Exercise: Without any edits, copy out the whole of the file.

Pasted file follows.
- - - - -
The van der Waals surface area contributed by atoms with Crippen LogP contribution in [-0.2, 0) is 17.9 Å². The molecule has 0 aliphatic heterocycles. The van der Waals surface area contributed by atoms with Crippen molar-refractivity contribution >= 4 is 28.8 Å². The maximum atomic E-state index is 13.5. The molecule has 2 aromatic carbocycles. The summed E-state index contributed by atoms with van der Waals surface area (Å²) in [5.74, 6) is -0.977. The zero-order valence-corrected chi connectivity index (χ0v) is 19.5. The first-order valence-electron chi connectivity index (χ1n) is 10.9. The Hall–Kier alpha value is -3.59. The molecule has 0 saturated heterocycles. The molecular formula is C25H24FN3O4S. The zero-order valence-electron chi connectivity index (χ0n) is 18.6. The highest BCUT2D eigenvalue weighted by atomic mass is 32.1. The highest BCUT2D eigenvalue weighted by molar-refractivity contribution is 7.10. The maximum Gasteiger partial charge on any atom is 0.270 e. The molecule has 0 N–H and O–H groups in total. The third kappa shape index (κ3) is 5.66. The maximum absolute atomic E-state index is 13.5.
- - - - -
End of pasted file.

The van der Waals surface area contributed by atoms with Crippen LogP contribution in [-0.2, 0) is 17.9 Å². The molecule has 0 aliphatic heterocycles. The van der Waals surface area contributed by atoms with Crippen molar-refractivity contribution >= 4 is 28.8 Å². The maximum atomic E-state index is 13.5. The molecule has 2 aromatic carbocycles. The summed E-state index contributed by atoms with van der Waals surface area (Å²) in [5.74, 6) is -0.977. The zero-order valence-corrected chi connectivity index (χ0v) is 19.5. The first-order valence-electron chi connectivity index (χ1n) is 10.9. The Hall–Kier alpha value is -3.59. The molecule has 0 saturated heterocycles. The molecular formula is C25H24FN3O4S. The zero-order valence-electron chi connectivity index (χ0n) is 18.6. The highest BCUT2D eigenvalue weighted by atomic mass is 32.1. The highest BCUT2D eigenvalue weighted by molar-refractivity contribution is 7.10. The maximum Gasteiger partial charge on any atom is 0.270 e. The molecule has 0 N–H and O–H groups in total. The third kappa shape index (κ3) is 5.66. The maximum absolute atomic E-state index is 13.5.